NLB saga: New judges for Singapore Literature Prize

NLB saga: New judges for Singapore Literature Prize
Prominent arts educator T. Sasitharan (left) and former journalist Romen Bose are among the three judges who quit.

SINGAPORE - Three new judges have been appointed to replace those who quit the judging panel for the Singapore Literature Prize earlier this year, in protest against the National Library Board's removal and pulping of controversial children's titles.

Get the full story from The Straits Times.

Here is the press release from National Book Development Council of Singapore:

The National Book Development Council of Singapore (NBDCS), which organises the biennial Singapore Literature Prize, has appointed three new judges in the category of English Non-Fiction to replace those who resigned in protest of the National Library Board's (NLB) actions earlier this year.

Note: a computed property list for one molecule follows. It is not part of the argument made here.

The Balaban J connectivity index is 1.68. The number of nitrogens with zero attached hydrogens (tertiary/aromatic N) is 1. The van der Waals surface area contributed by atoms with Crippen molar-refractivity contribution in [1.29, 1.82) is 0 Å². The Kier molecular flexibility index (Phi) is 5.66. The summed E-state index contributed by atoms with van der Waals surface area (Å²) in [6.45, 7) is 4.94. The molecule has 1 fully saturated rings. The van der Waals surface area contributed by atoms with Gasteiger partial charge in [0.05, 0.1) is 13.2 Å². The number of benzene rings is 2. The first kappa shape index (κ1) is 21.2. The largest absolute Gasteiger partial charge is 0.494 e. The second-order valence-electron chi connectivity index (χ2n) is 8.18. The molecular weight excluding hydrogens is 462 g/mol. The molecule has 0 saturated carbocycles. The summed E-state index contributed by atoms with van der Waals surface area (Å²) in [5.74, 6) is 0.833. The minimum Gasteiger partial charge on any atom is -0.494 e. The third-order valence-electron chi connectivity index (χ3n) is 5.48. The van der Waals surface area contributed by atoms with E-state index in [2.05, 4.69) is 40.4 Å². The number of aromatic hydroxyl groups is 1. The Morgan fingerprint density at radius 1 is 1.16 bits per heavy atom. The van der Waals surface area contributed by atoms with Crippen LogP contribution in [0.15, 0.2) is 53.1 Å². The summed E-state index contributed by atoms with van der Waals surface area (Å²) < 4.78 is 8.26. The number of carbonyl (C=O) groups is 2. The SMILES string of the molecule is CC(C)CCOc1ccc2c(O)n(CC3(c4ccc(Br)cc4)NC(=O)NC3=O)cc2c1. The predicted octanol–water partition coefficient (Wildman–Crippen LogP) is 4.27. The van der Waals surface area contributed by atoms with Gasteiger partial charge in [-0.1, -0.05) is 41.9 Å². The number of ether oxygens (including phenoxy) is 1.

The appointment of the three new judges means that all 12 Singapore Literature Prize categories will now be awarded in November, although the announcement of the shortlist for the English Non-Fiction category will be delayed until October 17, along with the announcement of the Tamil Non-Fiction category, over a month after the announcement of the shortlists for the other 10 prizes, which is scheduled for September 12. The shortlist for the Tamil Non-Fiction category has been delayed due to a mix-up in delivery of the entries to the judges concerned.

The names of the three new judges, and those of all the other judges, will only be announced in November. Since the inception of the Singapore Literature Prize, the judges have always remained anonymous until the winners were announced. This is one of the steps taken by the organiser NBDCS to ensure that the judging process is impartial.

The Singapore Literature Prize is unique in the world for awarding literary prizes to works in four different languages: English, Chinese, Malay, and Tamil; and three disciplines: Poetry, Fiction, and Non-Fiction. This year, the Singapore Literature Prize received a record-breaking 182 entries across the 12 prize categories.

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